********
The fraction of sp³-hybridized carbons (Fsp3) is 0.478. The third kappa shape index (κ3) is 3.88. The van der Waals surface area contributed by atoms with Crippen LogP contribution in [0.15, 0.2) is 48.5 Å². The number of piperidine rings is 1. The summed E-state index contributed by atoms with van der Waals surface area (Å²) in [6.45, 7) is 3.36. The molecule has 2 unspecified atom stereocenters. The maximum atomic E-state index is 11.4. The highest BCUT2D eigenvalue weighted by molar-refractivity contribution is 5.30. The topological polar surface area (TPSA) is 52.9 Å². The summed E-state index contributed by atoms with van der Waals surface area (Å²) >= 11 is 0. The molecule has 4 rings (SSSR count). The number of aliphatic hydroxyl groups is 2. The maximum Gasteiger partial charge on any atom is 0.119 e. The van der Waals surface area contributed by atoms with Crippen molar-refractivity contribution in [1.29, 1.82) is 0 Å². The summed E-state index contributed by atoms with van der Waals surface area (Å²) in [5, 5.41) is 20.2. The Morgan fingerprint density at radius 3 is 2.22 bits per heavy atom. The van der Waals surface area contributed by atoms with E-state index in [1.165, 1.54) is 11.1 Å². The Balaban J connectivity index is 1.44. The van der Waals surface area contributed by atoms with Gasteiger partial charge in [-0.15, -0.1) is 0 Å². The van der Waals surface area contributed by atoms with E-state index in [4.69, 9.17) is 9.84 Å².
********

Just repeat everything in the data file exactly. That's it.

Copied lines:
The fraction of sp³-hybridized carbons (Fsp3) is 0.478. The third kappa shape index (κ3) is 3.88. The van der Waals surface area contributed by atoms with Crippen LogP contribution in [0.15, 0.2) is 48.5 Å². The number of piperidine rings is 1. The summed E-state index contributed by atoms with van der Waals surface area (Å²) in [6.45, 7) is 3.36. The molecule has 2 unspecified atom stereocenters. The maximum atomic E-state index is 11.4. The highest BCUT2D eigenvalue weighted by molar-refractivity contribution is 5.30. The topological polar surface area (TPSA) is 52.9 Å². The summed E-state index contributed by atoms with van der Waals surface area (Å²) >= 11 is 0. The molecule has 4 rings (SSSR count). The number of aliphatic hydroxyl groups is 2. The maximum Gasteiger partial charge on any atom is 0.119 e. The van der Waals surface area contributed by atoms with Crippen molar-refractivity contribution in [1.29, 1.82) is 0 Å². The summed E-state index contributed by atoms with van der Waals surface area (Å²) in [5, 5.41) is 20.2. The Morgan fingerprint density at radius 3 is 2.22 bits per heavy atom. The van der Waals surface area contributed by atoms with E-state index in [1.165, 1.54) is 11.1 Å². The Balaban J connectivity index is 1.44. The van der Waals surface area contributed by atoms with Gasteiger partial charge in [-0.15, -0.1) is 0 Å². The van der Waals surface area contributed by atoms with E-state index in [4.69, 9.17) is 9.84 Å².